Academy-Award Nominated Actor Talks Working With Peter Weir On 'The Way Back'
EXCLUSIVE: When talking to Ed Harris this week about his turn as the mysterious Mr. Smith in Peter Weir's grueling (but life-affirming) "The Way Back," we couldn't help but ask him about the status of an "Appaloosa" sequel. We're big fans of the 2008 western, which Harris directed and co-starred in, alongside his "History of Violence" co-star Viggo Mortensen, Renee Zellweger (in one of her best post-"Cold Mountain" performances), Lance Henriksen, and Jeremy Irons (as a scenery-chomping villain). The movie had a laid back, sardonic vibe, thanks largely to the fact that it was based on a novel of the same name by smart-ass crime novelist Robert B. Parker. There were two more books based on the characters that Harris and Mortensen portrayed, so we figured a return would be likely, given that Harris has mentioned a sequel many times in the last few years.
Well, not quite. It sounds like there were definite plans but a certain actor wasn't exactly ready to saddle up again. "I had thought about wanting to do a sequel to 'Appaloosa.' But Viggo wasn't really up to playing Hitch again and it kind of felt like we were meant to do those films together," he told us."So, kind of put that on the back-burner."
He still wants to direct again, though, and it sounds like he wants to do it sooner rather than later. "Yeah, I mean, I do want to make some more films. There are a couple of things I'm thinking about, but I'm really looking forward to directing again. I love doing it. It just has to be something that I'm really rarin' to do. Hopefully I'll get inspired by something soon."
Read on, for after the jump we continue our wonderful conversation with the Academy Award-nominated actor, who talks about the physicality of his role in "The Way Back," what directors he'd like to work with again (and for the first time), who he plays in "Man on a Ledge" and why he's pretty much given up figuring out what will happen to his movies once he's done with them.
The Playlist: Could you describe your relationship with Peter Weir?
Ed Harris: Well, it's pretty much a director/actor relationship. We've done two films together. And after we worked together on "The Truman Show," which was, gosh, probably 11 years ago or something (longer than that maybe) and I always wanted to work with Peter again. And I was really, really excited when I heard he was interested in making this movie and in me playing Mr. Smith. He's the most attentive director I've ever worked with. I just love working with him. He was an actor himself when he was younger and knows what all is involved in portraying a character and being specific. So I was glad to have to have that opportunity.
And it's specifically his approach to actors that makes him such an attractive director to work with?
Harris: Yeah, I mean... First of all, he's really careful with his script and he doesn't present it until he feels it's ready to shoot and, you know, he'll talk to you about your character. He'll also suggest you do a lot of homework, on your own, in terms of your character's backstory, that kind of thing. He's pretty open to ideas, if you have thoughts about your character or whatever. He's very, very attentive and you feel that attention when you're working, you know that someone is paying attention, and it makes you focus even that much more.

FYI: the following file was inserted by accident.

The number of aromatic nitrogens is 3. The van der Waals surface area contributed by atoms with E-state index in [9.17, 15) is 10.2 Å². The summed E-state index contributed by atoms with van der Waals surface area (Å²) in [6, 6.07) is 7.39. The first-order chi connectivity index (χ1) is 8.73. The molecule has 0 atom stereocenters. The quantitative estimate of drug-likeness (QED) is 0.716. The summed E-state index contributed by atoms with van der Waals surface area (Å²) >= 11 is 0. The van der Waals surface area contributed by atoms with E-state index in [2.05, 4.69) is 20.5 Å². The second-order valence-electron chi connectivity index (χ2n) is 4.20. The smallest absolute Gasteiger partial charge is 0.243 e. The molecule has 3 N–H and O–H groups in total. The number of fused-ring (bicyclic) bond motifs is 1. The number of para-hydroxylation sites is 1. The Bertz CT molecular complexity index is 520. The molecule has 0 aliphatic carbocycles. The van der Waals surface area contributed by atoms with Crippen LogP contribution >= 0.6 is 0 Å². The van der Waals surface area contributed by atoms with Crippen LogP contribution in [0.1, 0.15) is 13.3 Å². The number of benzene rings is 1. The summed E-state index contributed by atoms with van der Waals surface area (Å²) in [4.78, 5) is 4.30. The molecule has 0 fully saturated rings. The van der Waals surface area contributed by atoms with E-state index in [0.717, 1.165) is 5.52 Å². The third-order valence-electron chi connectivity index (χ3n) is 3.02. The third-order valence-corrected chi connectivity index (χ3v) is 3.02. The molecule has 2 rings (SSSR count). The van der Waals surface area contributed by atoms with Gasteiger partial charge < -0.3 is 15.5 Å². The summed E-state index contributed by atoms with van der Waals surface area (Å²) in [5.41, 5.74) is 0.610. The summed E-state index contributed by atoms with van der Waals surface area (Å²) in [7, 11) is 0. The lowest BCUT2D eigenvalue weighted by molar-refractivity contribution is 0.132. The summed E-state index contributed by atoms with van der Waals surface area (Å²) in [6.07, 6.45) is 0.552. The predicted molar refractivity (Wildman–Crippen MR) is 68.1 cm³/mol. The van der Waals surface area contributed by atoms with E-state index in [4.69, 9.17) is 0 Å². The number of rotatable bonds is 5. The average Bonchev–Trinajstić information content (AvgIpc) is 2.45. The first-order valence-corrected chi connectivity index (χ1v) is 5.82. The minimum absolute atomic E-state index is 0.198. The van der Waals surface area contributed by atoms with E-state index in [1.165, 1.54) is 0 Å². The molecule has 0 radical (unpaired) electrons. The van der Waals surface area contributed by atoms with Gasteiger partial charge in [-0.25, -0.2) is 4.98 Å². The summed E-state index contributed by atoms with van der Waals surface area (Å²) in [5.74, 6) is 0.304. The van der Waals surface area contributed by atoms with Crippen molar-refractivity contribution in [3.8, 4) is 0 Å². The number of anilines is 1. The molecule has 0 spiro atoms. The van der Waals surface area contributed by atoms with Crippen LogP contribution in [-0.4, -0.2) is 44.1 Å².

Weir had talked about working on a few different projects in between "Master and Commander" and "The Way Back." Did he ever talk to you about being a part of any of those?
No. No. We were kind of out of touch with each other for the most part after "The Truman Show." You know, I saw "Master and Commander" and appreciated it, but I hadn't seen him or talked to him hardly at all.
What about this story drew you in?
Well, the main thing that drew me in was Peter, to tell you the truth. I figured if Peter was going to embark on this adventure then he had something that he wanted to say. And, you know, the first time I read it, I wasn't quite sure who Mr. Smith was. And then I did a lot of research about Americans that had gone to Russia at that time and things started falling into place. But it was really Peter that was the main attraction. If another director had been making the movie, I'm not sure I would have said yes [editor's note: interestingly, Colin Farrell recently said the same thing].
In terms of physicality, what kind of experience was shooting the film?
Well, it was great. It was very demanding, on a day-to-day level. It was ten below in Bulgaria, and 110 in Morocco. You know, it was almost like the harsher the conditions were, the more you felt like you were doing your job, in the sense that you were trying to depict the reality of this walk that these people were going through. So, yeah, it was tough. But it was, ultimately, very rewarding. I love it.
Was there a sense of camaraderie with the other actors, in the sense that you were all doing it together?
Very much so. Peter was very careful to cast people that he thought not only could portray the characters but also he knew would get along, and had that kind of attitude about working that was, you know, for the film and not just a personal trip. We all got along great. We were there a couple of weeks before we started filming; we did a lot of work together, a lot of talking, a lot of physical things. And it was a pretty tight bunch. I think we all grew pretty close with one another and had a lot of respect for each other and watched each others' backs. It was good.